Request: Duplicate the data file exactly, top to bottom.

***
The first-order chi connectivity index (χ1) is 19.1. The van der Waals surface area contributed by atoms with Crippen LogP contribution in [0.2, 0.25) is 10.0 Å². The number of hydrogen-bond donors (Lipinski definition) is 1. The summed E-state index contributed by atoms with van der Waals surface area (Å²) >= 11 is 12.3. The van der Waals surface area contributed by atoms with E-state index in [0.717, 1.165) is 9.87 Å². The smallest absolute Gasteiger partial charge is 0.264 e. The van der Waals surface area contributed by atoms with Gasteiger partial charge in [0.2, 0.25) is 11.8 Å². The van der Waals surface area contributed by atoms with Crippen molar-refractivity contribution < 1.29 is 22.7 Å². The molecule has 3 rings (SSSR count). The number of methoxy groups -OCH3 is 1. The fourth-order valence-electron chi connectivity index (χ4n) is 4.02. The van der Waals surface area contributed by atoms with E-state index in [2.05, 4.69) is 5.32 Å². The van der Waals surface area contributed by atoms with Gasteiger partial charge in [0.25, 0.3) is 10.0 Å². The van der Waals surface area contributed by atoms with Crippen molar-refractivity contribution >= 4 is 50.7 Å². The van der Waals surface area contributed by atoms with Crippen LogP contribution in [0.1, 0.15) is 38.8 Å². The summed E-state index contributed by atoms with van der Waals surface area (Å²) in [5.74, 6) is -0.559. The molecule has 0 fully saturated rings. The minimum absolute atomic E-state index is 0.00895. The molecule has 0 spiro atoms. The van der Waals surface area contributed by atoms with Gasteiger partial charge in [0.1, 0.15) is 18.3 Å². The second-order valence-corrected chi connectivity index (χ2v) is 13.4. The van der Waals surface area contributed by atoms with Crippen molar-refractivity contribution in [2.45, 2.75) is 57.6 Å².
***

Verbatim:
The first-order chi connectivity index (χ1) is 19.1. The van der Waals surface area contributed by atoms with Crippen LogP contribution in [0.2, 0.25) is 10.0 Å². The number of hydrogen-bond donors (Lipinski definition) is 1. The summed E-state index contributed by atoms with van der Waals surface area (Å²) >= 11 is 12.3. The van der Waals surface area contributed by atoms with E-state index in [0.717, 1.165) is 9.87 Å². The smallest absolute Gasteiger partial charge is 0.264 e. The van der Waals surface area contributed by atoms with Gasteiger partial charge in [0.2, 0.25) is 11.8 Å². The van der Waals surface area contributed by atoms with Crippen molar-refractivity contribution < 1.29 is 22.7 Å². The molecule has 3 rings (SSSR count). The number of methoxy groups -OCH3 is 1. The fourth-order valence-electron chi connectivity index (χ4n) is 4.02. The van der Waals surface area contributed by atoms with E-state index in [2.05, 4.69) is 5.32 Å². The van der Waals surface area contributed by atoms with Gasteiger partial charge in [0.25, 0.3) is 10.0 Å². The van der Waals surface area contributed by atoms with Crippen molar-refractivity contribution >= 4 is 50.7 Å². The van der Waals surface area contributed by atoms with Crippen LogP contribution in [0.1, 0.15) is 38.8 Å². The summed E-state index contributed by atoms with van der Waals surface area (Å²) in [5.74, 6) is -0.559. The molecule has 0 fully saturated rings. The minimum absolute atomic E-state index is 0.00895. The molecule has 0 spiro atoms. The van der Waals surface area contributed by atoms with Gasteiger partial charge in [0.1, 0.15) is 18.3 Å². The second-order valence-corrected chi connectivity index (χ2v) is 13.4. The van der Waals surface area contributed by atoms with Crippen molar-refractivity contribution in [2.45, 2.75) is 57.6 Å².